In a news release, Salt Lake County District Attorney David Yocom said he accepted the jury's decision but praised the county employee who blew the whistle on Workman.
"A courageous government employee raised questions of wrongdoing involving a phantom employee in the health department and a subsequent investigation led to the mayor," Yocom said.
According to prosecutors, Workman, 64, conspired to have the county Health Department hire two successive bookkeepers, who worked exclusively for Workman's daughter, Aisza Wilde, the chief financial officer for the South Valley Boys and Girls Clubs.
Martinez said mother and daughter put together "a gravy train" and did their best to hide what was happening.
The defense conceded that Workman made a mistake in policy and procedure - an error they say later was corrected with a ledger entry.
But the defense insisted there was no crime because the county routinely donates money and manpower to nonprofit organizations that provide services to the community.
As former Deputy Mayor Alan Dayton testified, "You'd have a jail full of all nine county commissioners - and me," if criminal charges were filed every time an official violated a county policy.
The moral of the story, according to Workman: "It just means you've got to have a contract and do the paperwork."
Added defense attorney Jack Morgan, "It's hard to swallow the idea that a public official doing something to benefit the community [should be convicted of a crime]."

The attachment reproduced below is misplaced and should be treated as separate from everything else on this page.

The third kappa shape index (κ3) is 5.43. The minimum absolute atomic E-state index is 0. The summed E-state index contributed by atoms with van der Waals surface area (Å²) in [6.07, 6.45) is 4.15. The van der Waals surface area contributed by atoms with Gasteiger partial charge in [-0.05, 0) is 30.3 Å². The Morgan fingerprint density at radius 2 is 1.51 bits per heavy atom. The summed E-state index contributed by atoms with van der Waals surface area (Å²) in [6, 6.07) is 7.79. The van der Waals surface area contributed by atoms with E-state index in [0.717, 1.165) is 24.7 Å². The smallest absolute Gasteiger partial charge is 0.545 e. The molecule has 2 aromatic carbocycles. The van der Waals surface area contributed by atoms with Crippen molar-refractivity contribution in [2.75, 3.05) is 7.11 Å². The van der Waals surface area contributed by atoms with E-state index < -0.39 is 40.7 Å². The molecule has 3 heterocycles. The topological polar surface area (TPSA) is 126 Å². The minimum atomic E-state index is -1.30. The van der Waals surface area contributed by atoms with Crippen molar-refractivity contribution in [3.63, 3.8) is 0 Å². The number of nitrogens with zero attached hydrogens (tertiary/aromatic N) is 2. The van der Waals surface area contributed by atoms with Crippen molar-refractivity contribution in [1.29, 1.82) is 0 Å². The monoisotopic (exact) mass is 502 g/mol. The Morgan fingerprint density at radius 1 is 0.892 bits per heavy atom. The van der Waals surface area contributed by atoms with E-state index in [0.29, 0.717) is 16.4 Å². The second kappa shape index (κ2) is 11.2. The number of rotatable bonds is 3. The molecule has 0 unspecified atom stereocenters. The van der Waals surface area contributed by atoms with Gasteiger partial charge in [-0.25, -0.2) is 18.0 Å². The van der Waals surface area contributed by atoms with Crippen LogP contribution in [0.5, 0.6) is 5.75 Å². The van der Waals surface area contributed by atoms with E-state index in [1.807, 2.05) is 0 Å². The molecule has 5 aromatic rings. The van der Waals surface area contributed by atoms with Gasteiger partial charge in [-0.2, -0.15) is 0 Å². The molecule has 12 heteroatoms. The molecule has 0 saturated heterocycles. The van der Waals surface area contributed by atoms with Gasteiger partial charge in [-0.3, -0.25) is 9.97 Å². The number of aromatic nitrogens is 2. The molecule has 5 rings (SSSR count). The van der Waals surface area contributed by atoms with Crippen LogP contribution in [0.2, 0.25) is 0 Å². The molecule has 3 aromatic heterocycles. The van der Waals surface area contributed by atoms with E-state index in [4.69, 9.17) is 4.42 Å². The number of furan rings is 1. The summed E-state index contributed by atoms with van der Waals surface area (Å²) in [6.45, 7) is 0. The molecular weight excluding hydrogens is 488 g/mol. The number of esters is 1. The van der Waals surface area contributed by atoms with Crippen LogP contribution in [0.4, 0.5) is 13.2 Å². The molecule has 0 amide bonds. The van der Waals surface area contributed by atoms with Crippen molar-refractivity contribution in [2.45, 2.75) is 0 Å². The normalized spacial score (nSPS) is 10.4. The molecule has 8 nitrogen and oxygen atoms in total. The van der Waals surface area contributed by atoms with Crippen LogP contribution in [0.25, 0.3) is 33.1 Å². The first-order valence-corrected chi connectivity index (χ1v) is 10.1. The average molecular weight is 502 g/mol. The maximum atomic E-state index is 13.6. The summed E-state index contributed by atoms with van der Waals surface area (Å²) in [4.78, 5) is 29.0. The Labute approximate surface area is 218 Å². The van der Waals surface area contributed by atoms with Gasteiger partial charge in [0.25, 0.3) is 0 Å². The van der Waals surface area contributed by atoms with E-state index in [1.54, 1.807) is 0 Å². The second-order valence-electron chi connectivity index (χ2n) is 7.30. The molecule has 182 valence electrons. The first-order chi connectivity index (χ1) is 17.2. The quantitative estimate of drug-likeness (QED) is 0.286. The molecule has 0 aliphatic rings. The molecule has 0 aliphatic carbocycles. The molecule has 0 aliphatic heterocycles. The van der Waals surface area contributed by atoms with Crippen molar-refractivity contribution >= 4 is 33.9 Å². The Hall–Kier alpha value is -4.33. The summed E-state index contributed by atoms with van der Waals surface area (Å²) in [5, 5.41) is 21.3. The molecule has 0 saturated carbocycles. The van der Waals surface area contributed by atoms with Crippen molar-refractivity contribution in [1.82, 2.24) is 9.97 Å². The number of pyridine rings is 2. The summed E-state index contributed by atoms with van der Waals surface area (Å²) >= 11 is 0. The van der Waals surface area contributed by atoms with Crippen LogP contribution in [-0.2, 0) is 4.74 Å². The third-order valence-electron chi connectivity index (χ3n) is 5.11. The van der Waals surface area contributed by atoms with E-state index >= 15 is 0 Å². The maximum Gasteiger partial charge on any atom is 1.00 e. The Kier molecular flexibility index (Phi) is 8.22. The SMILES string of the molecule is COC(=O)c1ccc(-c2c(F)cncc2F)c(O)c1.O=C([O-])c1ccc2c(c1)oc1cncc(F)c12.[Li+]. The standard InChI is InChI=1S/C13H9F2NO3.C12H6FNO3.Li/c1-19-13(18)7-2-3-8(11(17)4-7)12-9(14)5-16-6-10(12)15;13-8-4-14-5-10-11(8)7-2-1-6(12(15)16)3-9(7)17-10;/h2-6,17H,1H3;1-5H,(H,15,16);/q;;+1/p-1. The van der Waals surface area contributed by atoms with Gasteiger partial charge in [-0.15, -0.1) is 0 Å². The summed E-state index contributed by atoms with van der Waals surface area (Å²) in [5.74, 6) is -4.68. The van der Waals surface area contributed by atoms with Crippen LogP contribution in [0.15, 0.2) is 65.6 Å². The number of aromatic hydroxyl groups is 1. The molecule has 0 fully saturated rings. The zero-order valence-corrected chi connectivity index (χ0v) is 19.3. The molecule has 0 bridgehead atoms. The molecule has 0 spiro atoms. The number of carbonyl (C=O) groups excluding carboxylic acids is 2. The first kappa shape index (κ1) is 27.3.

At trial, Morgan argued that Workman lacked the criminal intent required to return a guilty verdict.
The judge has decided not to release the names of the jurors until next week.
But according to an attorney who spoke with a juror, Workman's intent was the main sticking point during jury deliberations.
The jury of five men and three women apparently focused on the moment the alleged scheme was conceived - when Wilde asked her mother for county help.
"Did Nancy and Aisza have the intent to commit a crime? They wrestled with that for hours," the attorney said. "They finally decided there must be reasonable doubt."
The seeds of the hiring scandal were planted in June 2003, when Wilde told her mother she was about to lose her part-time assistant, Alina Iorga, unless she could find money to hire the bookkeeper full time.